Your car battery should last about 3 to 5 years…
But lots of men and women find that they have to modify their car battery every 1 to 2 years.
Why is this?
And what can you do to prolong your car’s battery life?
We’ll show you why car batteries die early…and what you can do to prevent this from happening.
We’ll also offer you 8 simple tips and techniques to maximize the lifespan of your car’s 12 volt battery.
The tips we’ll teach you in this article will be simple to do…and anybody will have the ability to do these (even if you know nothing about cars or car batteries).
So let’s begin! …
First, You Ought to Know That Every Car Battery’s Lifespan Has A Limit (however most people kill their battery well before it’s time)
Even if you take care of your car battery perfectly…it will still die 1 day.
This set lifespan is called the battery’s”Calendar Life” and it is completely independent of how many times the battery was charged or discharged.
But most car batteries never make it their full”Calendar Life”…
Rather, they die early due to poor maintenance and maintenance…which you can do something about.
Lead acid batteries are the earliest, most reliable, and most widely used form of rechargeable battery in the world.
Lead Acid Batteries have three life phases — formatting, peak, and decline.
Formatting is when the battery is new and needs to be used gently.
Peak is the perfect performance phase, which we seek to keep for as long as you can.
Decline is a slow process, but one which gradually ends in the conclusion of the battery.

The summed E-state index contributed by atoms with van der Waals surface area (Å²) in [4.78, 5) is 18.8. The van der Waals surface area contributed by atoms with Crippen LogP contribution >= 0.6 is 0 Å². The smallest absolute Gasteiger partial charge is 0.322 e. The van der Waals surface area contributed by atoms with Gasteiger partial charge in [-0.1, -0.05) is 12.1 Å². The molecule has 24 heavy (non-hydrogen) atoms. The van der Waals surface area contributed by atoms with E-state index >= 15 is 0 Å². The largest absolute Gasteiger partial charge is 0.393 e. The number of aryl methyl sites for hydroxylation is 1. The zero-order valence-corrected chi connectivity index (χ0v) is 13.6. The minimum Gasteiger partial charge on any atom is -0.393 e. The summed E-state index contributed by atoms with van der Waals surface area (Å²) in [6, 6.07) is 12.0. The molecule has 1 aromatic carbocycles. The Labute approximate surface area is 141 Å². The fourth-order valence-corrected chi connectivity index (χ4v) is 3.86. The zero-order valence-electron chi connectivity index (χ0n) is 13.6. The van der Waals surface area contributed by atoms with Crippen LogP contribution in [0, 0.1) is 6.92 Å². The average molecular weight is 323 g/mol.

Batteries in decline can nevertheless be used for quite a while, but must be watched.
Around this time, you may either recondition the battery or keep a close eye on it and try to replace it until a problem arises (like being unable to start your vehicle for work).
Tip 1: Do a monthly inspection of the battery terminals to be certain they’re clean and rust free. One of the first problems most people have with their car battery is the build-up of corrosion around the terminals. Corrosion destroys the connection between the battery and the vehicle and many batteries are replaced due to too much corrosive build up. But often times, this can be readily treated simply by pouring a small amount of Cola or a DIY anti-corrosion paste (one part water to three parts baking soda) within the corroded areas.
The acid in the Cola or the alkaline properties at the DIY anti-corrosion paste will consume the corrosion away. After the rust is eliminated, use a clean damp rag or sponge to clean up the remaining residue and moisture.
Tip 2: Don’t run any car accessories (lights, radio, or electronics) before turning to the car ignition and driving the car. When the vehicle is on, the car alternator generates electricity and charges the car battery after the battery has a voltage drop. But if the car is not on, and you’re using the car’s electronics, you are just relying on the car battery to power those electronic equipment.
This is detrimental to the car battery because automobile batteries aren’t meant for this sort of use.
Rather, car batteries are supposed to offer a sudden burst of power for ignition. They’re not made to provide prolonged power for electronics and other devices (that’s what a deep cycle lead acid battery would be for). Using your car battery as a battery that powers electronics, instead of a battery that just gives you a burst of power for ignition, will damage the battery and significantly shorten it’s lifespan if it’s repeatedly utilized in this fashion. So avoid operating any car accessories or electronics while the car is off.